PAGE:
Social Media Accessibility: Alt Text and Closed Captioning

The Internet is a very visual place, especially when it comes to social media. We’re constantly sharing tweets, posts, videos and beautifully designed websites across every platform. We work hard to pair images with appropriate text in a compelling way to share Notre Dame and our stories with the world.

But up until very recently the platforms where we tell these stories have left a portion of the populations out by being inaccessible to users who are hearing or visually impaired.

That’s changing, though, as Instagram rolled out a straight forward option to add Alt Text for those using the platform with screen readers in late 2018. Facebook and Twitter also have the option to add Alt Text to images but you have to dig a little deeper to find it.

And while the option to add Closed Captioning or Subtitles to YouTube, Facebook and Twitter videos isn’t new, it’s just as important to help make all our visual content accessible to those who may be hearing impaired. (Not to mention the 85% of social media users who watch videos with the sound off.)

Here’s how to make our content accessible to the hearing and visually impaired:

A note on Alt Text – Alternative Text is a word or phrase that describes the content of an image. This is beyond a caption which may label who is in a photo and can include all pertinent information someone would need to understand the image if they weren’t seeing it.

Many platforms, including Instagram, use Artificial Intelligence to automatically produce Alt Text for many images, but, the descriptions they provide are very basic. Take for instance, the AI produced Alt Text of this image:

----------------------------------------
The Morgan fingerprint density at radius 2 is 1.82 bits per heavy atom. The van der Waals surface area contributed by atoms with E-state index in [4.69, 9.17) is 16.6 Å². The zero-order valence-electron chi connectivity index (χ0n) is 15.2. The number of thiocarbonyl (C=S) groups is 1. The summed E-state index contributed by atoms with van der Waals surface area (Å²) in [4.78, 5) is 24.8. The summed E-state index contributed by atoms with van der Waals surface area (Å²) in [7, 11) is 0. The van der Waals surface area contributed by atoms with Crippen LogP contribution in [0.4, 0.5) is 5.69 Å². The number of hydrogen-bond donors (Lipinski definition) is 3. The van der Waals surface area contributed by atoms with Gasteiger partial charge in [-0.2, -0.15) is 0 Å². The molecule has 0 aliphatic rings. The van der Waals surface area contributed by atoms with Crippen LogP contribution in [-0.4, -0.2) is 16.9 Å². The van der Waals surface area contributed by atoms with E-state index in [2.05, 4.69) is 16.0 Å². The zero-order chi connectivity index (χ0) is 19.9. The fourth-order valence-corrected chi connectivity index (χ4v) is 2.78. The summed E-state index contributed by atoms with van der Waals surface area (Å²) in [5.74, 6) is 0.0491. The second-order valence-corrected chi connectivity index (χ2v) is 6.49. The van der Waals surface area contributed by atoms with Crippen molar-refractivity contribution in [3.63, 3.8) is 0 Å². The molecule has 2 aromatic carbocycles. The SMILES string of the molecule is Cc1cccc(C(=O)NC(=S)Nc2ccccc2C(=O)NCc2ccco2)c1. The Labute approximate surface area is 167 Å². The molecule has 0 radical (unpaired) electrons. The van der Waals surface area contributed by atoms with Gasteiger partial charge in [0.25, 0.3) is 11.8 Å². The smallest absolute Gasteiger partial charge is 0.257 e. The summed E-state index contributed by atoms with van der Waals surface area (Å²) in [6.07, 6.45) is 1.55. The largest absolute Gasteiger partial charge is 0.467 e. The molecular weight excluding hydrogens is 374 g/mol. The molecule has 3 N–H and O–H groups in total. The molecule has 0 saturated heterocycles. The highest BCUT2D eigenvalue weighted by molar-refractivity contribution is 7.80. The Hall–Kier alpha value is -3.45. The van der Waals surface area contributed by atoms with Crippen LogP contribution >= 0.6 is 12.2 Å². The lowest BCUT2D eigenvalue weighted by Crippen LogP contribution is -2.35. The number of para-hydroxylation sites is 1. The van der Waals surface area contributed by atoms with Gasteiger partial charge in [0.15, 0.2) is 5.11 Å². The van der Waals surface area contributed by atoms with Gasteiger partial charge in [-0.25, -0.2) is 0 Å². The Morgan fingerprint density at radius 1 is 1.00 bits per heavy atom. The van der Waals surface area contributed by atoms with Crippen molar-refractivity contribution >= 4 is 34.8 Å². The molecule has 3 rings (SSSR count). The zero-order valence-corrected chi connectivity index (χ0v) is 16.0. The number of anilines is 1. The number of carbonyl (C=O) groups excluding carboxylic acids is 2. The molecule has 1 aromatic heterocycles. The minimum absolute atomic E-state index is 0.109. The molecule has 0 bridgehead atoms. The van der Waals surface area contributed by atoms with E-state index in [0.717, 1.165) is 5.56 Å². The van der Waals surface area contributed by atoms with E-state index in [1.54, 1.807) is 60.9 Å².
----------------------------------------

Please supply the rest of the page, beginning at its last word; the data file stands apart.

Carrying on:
A landscape with trees, ground and a statue of the Sacred Heart of Jesus covered in snow. The Golden Dome of the Main Building has snow on its roof in the background with a gray sky at twilight.

“Image may contain: Tree, sky, plant, table, outdoor and nature”

Obviously, there’s no “table” in this image and sure, it does contain the sky, a tree, outdoors and nature, but we can describe this image in much more detail – The alt text I would use is:

“A landscape with trees, ground and a statue of the Sacred Heart of Jesus covered in snow. The Golden Dome of the Main Building has snow on its roof in the background with a gray sky at twilight.”

It is always best to include a human touch on these descriptions to better serve our audiences using screen readers.

Adding Alt Text

On Instagram:

If you have the most up-to-date version of the Instagram app, adding Alt-Text is fairly simple – Once you’ve chosen a photo and edited it appropriately, click “Advanced Settings” at the bottom and “Write Alt Text” in the accessibility section. If you’d like to add Alt Text to images already posted, click the “…” at the top right of the post and after clicking edit post “Add Alt Text” will appear in the bottom right corner of the image.

Side by side images of Instagram's New Post screen and Advanced Settings of a post screen

On Twitter:

To turn on the option to add Alt Text to images you tweet, go to “Settings & Privacy” > “Accessibility” and make sure “Compose Image Description” is checked. Once you navigate back to the main screen on both mobile and desktop “Add description” will appear in a black bar on the bottom of any image you upload to a tweet – click to add the alt text and then click “apply” prior to hitting send on the tweet.